Rep. Steve King (R-Iowa) has, shall we say, a vivid oratorical style.
Last month, he noted that not all of the young immigrants who would benefit from the DREAM Act are star students. “For everyone who’s a valedictorian, there’s another 100 out there that weigh 130 pounds and they’ve got calves the size of cantaloupes because they’re hauling 75 pounds of marijuana across the desert,” he said.
NextGen Climate Action, the group founded by billionaire climate-action booster Tom Steyer, had submitted the ad to run on D.C.-area NBC affiliate WRC-TV during Obama’s Tuesday appearance on The Tonight Show, with the aim of reaching the influential inside-the-Beltway crowd. But at the last minute Tuesday evening, the station informed NextGen that the ad wouldn’t run after all, because it violated guidelines as “an attack of a personal nature.”
You might think the NRA would be busy enough fighting its current battles, fending off crazy ideas like expanded background checks for gun sales. But no. The group is now picking a whole new fight, this one against activists who want to ban lead bullets.
Studies have shown that as many as 20 million birds, including endangered California condors, die each year from lead poisoning after ingesting bullet fragments. Ammunition is likely the greatest unregulated source of lead released into the environment, according to a statement [PDF] from scientific experts in lead and environmental health. Some states, notably California, are now weighing regulations to outlaw the use of lead in bullets.
The NRA isn't going to stand by and let that happen. The group has launched a campaign called Hunt for Truth to fight back against “the assault on traditional lead ammunition” by targeting the groups and individuals -- mostly scientists, nonprofits, and government agencies -- behind this unconscionable attack on American values.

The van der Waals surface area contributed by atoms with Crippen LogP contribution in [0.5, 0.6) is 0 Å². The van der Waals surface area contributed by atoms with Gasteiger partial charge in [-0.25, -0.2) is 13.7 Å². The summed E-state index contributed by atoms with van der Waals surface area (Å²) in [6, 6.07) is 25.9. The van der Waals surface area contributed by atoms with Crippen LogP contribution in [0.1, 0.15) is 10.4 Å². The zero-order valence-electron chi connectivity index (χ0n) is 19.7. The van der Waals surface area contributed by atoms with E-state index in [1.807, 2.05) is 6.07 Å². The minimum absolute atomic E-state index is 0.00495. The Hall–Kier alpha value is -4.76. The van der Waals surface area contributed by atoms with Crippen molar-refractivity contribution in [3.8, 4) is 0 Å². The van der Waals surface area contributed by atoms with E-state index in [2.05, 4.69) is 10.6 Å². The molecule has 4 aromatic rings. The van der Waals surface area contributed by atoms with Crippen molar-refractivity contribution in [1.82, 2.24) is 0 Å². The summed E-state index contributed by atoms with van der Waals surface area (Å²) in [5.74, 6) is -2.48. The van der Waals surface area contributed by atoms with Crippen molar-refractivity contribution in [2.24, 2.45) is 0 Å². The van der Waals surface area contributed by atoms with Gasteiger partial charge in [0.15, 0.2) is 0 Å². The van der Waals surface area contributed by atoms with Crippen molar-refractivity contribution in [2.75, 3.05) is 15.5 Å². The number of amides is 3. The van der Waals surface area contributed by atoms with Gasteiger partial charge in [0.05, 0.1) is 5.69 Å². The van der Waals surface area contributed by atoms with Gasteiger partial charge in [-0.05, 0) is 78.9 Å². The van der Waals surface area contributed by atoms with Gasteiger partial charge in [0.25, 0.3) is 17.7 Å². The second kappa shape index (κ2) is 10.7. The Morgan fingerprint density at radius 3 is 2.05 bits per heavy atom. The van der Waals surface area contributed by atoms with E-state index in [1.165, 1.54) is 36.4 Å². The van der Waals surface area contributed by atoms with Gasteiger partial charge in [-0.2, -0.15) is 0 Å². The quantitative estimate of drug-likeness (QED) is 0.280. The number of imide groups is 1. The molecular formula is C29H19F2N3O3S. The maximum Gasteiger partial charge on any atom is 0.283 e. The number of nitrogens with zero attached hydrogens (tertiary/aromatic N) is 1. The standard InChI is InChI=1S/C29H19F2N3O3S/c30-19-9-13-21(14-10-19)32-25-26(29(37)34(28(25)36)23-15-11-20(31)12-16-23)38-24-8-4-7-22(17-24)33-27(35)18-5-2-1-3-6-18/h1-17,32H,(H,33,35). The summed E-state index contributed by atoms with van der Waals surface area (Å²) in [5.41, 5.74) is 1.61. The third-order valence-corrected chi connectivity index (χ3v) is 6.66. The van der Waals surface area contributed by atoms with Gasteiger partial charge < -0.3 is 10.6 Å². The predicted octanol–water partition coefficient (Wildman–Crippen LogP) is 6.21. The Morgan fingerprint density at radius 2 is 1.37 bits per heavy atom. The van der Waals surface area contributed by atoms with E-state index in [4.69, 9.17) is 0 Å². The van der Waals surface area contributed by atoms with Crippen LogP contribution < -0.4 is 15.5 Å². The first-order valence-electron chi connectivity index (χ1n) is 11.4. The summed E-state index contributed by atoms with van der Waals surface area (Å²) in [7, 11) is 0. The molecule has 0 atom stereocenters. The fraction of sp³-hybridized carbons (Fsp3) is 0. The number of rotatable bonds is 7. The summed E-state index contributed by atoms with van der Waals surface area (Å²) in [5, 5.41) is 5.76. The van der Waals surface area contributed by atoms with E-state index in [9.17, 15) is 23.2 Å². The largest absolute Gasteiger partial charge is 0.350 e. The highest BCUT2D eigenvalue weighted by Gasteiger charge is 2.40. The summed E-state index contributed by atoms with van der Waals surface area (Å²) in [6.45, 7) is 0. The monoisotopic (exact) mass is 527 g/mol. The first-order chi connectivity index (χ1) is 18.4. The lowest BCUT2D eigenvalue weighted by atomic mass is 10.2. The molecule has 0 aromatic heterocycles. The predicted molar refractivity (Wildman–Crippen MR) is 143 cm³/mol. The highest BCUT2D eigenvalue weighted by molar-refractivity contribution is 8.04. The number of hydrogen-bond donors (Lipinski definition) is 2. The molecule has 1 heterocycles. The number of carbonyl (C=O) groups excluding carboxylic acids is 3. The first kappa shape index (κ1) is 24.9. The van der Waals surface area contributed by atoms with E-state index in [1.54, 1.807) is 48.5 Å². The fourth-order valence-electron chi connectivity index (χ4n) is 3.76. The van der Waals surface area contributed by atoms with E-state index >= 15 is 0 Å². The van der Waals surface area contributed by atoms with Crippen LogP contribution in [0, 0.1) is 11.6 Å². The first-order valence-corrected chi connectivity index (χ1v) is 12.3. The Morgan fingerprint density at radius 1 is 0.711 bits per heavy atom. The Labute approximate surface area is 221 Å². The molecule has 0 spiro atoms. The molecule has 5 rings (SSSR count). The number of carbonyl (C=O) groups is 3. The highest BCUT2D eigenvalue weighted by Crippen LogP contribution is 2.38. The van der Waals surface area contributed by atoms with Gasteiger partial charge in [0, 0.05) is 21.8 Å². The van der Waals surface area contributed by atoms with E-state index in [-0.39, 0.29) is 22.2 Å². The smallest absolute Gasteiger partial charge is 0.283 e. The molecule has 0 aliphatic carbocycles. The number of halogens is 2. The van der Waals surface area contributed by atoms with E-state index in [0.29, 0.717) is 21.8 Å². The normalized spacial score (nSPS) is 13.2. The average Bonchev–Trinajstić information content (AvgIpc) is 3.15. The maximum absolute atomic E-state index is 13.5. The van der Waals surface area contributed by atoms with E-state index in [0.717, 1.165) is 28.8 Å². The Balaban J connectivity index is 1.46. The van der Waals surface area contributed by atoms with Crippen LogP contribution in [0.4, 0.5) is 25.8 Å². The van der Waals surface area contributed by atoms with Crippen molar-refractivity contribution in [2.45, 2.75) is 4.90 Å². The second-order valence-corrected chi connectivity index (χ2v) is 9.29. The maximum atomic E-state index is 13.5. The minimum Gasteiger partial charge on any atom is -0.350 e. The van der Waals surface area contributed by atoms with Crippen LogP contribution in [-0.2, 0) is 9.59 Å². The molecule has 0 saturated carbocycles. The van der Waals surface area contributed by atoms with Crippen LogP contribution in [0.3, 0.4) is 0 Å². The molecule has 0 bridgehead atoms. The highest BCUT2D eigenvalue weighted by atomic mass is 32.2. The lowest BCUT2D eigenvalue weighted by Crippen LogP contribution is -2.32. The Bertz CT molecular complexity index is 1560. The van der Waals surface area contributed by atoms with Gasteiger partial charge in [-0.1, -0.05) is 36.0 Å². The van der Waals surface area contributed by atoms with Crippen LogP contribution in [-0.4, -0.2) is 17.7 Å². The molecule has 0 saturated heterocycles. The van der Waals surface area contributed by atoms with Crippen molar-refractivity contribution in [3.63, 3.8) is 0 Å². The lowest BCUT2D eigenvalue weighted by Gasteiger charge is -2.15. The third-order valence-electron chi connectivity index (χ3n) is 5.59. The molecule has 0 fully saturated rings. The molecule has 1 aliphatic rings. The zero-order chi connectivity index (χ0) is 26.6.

Almost 87 percent of the Western U.S. is in a drought, the Los Angeles Times reports today in a big, gloomy article with big, gloomy pictures. New Mexico is 100 percent droughty. Here are just a few of the ways that sucks.
2. People in parts of New Mexico are having to take drastic measures to get water. "Residents of some towns subsist on trucked-in water," the L.A. Times reports, "and others are drilling deep wells costing $100,000 or more to sink and still more to operate."
Exciting new update in the chronicles of America’s domestic oil-and-gas boom: Not only is offshore fracking a thing, but it’s been happening off the coast of California for a good 15 years now, in the same sensitive marine environments where new oil leases have been banned since a disastrous 1969 spill.
If that’s news to you, you’re not alone -- the California Coastal Commission was unaware, until recently, that the seafloor was being fracked. Because these drilling operations happen more than three miles off the coast, they’re under federal jurisdiction, but the state has the power to reject federal permits if water quality is endangered.
Federal regulators thus far have exempted the chemical fluids used in offshore fracking from the nation's clean water laws, allowing companies to release fracking fluid into the sea without filing a separate environmental impact report or statement looking at the possible effects. That exemption was affirmed this year by the U.S. Environmental Protection Agency, according to the internal emails reviewed by the AP. …
The EPA and the federal agency that oversees offshore drilling, the Bureau of Safety and Environmental Enforcement or BSEE, conduct some routine inspections during fracking projects, but any spills or leaks are largely left to the oil companies to report.
Although new drilling leases in the Santa Barbara Channel’s undersea oil fields are banned, drilling rights at 23 existing platforms were grandfathered in. Offshore fracking -- pumping hundreds of thousands of gallons of water, sand, and chemicals into the sea floor -- can stimulate these old wells into production again.